Other ways to manage UC and kidney disease include:

    Acute Kidney Injury In The Context Of Inflammatory Bowel Disease

    41 best images about med ed on Pinterest
    Joana Cristóvão Marques1*, Rui Barata1, Joana Lemos Garcia2, David Navarro1, Mário Góis1,3, Helena Sousa1,3, Patrícia Cotovio1, Francisco Ribeiro1 and Fernando Nolasco1

    1Nephrology Department, Hospital Curry Cabral, Centro Hospitalar Universitário de Lisboa Central, Lisboa, Portugal

    2Gastroenterology Department, Instituto Português de Oncologia, Lisboa, Portugal

    3Laboratory of Renal Morphology, Nephrology Department, Hospital Curry Cabral, Centro Hospitalar Universitário de Lisboa Central, Lisboa, Portugal

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    What Are Immunomodulator Medications

    Immunomodulators are medications that weaken the body’s immune system. The immune system is composed of immune cells and the proteins that these cells produce. These cells and proteins serve to defend the body against harmful bacteria, viruses, fungi, and other foreign invaders. Activation of the immune system causes inflammation within the tissues where the activation occurs. Normally, the immune system is activated only when the body is exposed to harmful invaders. In patients with Crohn’s disease and ulcerative colitis, however, the immune system is abnormally and chronically activated in the absence of any known invader. Immunomodulators decrease tissue inflammation by reducing the population of immune cells and/or by interfering with their production of proteins that promote immune activation and inflammation. Generally, the benefits of controlling moderate to severe ulcerative colitis outweigh the risks of infection due to weakened immunity. Examples of immunomodulators include azathioprine , 6-mercaptopurine , cyclosporine , and methotrexate .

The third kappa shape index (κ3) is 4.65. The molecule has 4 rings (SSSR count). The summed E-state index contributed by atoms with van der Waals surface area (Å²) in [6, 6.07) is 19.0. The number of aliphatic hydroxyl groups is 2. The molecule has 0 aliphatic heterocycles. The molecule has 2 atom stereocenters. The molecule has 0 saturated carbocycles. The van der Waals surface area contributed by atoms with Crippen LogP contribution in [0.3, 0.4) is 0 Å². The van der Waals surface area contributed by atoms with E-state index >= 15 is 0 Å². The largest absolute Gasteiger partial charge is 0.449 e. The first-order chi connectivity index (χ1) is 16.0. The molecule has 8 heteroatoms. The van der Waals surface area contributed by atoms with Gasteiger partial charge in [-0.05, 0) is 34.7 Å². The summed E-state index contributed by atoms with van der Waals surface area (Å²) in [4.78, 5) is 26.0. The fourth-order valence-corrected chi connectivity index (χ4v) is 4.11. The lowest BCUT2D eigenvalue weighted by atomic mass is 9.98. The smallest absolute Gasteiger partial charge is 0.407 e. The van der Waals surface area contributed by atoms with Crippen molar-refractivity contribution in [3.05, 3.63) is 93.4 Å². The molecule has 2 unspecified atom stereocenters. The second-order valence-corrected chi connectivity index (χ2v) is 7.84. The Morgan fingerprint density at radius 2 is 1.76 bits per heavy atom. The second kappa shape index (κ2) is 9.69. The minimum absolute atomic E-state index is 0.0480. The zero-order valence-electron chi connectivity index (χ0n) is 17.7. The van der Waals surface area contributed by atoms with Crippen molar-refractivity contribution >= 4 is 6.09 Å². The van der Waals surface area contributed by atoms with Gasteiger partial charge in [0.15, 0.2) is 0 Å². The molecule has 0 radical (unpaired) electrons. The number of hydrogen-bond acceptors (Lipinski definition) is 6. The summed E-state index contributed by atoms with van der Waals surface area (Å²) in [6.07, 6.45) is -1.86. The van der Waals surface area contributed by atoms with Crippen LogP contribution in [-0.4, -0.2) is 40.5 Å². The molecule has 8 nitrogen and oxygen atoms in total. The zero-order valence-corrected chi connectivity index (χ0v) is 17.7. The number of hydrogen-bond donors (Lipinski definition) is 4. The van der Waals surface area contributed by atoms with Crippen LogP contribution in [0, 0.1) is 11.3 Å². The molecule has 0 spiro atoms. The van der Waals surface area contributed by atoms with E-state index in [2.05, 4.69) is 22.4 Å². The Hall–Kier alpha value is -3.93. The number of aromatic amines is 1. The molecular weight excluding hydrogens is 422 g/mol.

Azathioprine and 6-MP

    Azathioprine and 6-MP are increasingly recognized by doctors as valuable drugs in treating Crohn’s disease and ulcerative colitis. Some 70% of patients with moderate to severe disease will benefit from these drugs. Because of the slow onset of action and the potential for side effects, however, 6-MP and azathioprine are used mainly in the following situations:

    Other Issues in the Use of 6-MP